Brains of HIV-Positive Elders Have Less Alzheimer's-Linked Damage

New Findings Presented at Touro College Research Day Shed New Insight on HIV/AIDS

April 27, 2015
Dr. Piotr Kozlowski
Dr. Piotr Kozlowski

Elderly people with HIV/AIDS have fewer lesions of Alzheimer's disease in their brains than their HIV-negative peers, new findings presented here at Touro College Research Day show.

Organized by the Touro Research Collaborative, Touro College Research Day is being held from 11:30 a.m. to 5 p.m. on Tuesday, April 28, at the Touro College of Osteopathic Medicine and the Touro College of Pharmacy campus at 230 West 125th Street in Harlem.

“The frequency of Alzheimer-type changes in the brains of aging patients with chronic HIV infection and/or AIDS is lower than in the brains of normal, non-HIV infected patients,” said Dr. Piotr Kozlowski, MD, the study's lead author and Dean of Research at Touro College of Osteopathic Medicine.

Dr. Kozlowski and his colleagues studied brain tissue from 56 people with AIDS and from 15 HIV-negative individuals.  They obtained the brain tissue samples from the National NeuroAIDS Tissue Consortium, a network of four clinical sites across the United States that bank tissue from people with HIV as well as healthy individuals.

More study is needed to determine why the brains of the HIV patients seemed to have less Alzheimer's disease, he added, but suggested that the immune system abnormalities in HIV may impact how the disease manifests itself in the brain. Abnormalities in microglia, immune cells that reside in the brain and cells that are targets for HIV and, could be responsible for the surprisingly low level of plaques and tangles in the HIV patients' brains, Dr. Kozlowski said.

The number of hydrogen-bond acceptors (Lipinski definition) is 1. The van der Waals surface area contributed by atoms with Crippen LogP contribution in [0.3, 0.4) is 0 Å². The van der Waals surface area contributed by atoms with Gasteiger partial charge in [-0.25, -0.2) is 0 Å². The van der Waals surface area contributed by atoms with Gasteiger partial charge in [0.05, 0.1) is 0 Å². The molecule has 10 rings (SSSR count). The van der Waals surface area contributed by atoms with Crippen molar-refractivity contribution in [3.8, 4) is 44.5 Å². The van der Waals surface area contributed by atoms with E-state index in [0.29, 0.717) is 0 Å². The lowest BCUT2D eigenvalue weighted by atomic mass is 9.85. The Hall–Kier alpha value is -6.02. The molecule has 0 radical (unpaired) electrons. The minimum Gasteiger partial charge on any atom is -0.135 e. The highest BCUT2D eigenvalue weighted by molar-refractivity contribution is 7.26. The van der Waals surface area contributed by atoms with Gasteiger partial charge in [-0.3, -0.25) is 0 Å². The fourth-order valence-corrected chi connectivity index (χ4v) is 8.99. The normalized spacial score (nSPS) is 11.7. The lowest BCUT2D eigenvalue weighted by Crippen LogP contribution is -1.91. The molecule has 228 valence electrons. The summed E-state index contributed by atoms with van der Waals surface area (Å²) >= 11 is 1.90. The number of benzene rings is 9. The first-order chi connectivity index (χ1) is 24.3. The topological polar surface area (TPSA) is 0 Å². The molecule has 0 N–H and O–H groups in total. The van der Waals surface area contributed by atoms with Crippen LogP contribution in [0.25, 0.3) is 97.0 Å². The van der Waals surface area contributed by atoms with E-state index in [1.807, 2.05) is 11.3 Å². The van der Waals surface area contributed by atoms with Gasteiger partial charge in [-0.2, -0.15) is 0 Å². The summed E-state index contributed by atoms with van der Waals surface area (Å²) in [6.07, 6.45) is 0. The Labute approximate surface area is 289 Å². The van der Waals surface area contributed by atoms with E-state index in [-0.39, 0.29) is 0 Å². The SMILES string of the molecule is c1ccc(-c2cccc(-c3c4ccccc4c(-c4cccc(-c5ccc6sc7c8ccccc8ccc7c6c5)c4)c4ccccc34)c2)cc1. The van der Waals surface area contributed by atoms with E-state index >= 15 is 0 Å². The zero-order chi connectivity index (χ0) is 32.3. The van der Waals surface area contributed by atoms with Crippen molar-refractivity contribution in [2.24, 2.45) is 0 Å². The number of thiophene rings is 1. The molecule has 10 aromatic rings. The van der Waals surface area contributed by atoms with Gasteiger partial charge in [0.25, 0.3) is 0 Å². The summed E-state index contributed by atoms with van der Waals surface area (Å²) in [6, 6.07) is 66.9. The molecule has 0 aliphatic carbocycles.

He and his colleagues are planning to examine more brain specimens, from both very old and younger patients, both microscopically and at the molecular level, to learn more about the interplay between HIV infection and Alzheimer's disease.

The Touro Research Collaborative, a dedicated group of faculty who pursue research in the medical and health sciences, founded the Research Day—now in its fourth year—to foster collaborations among faculty and students.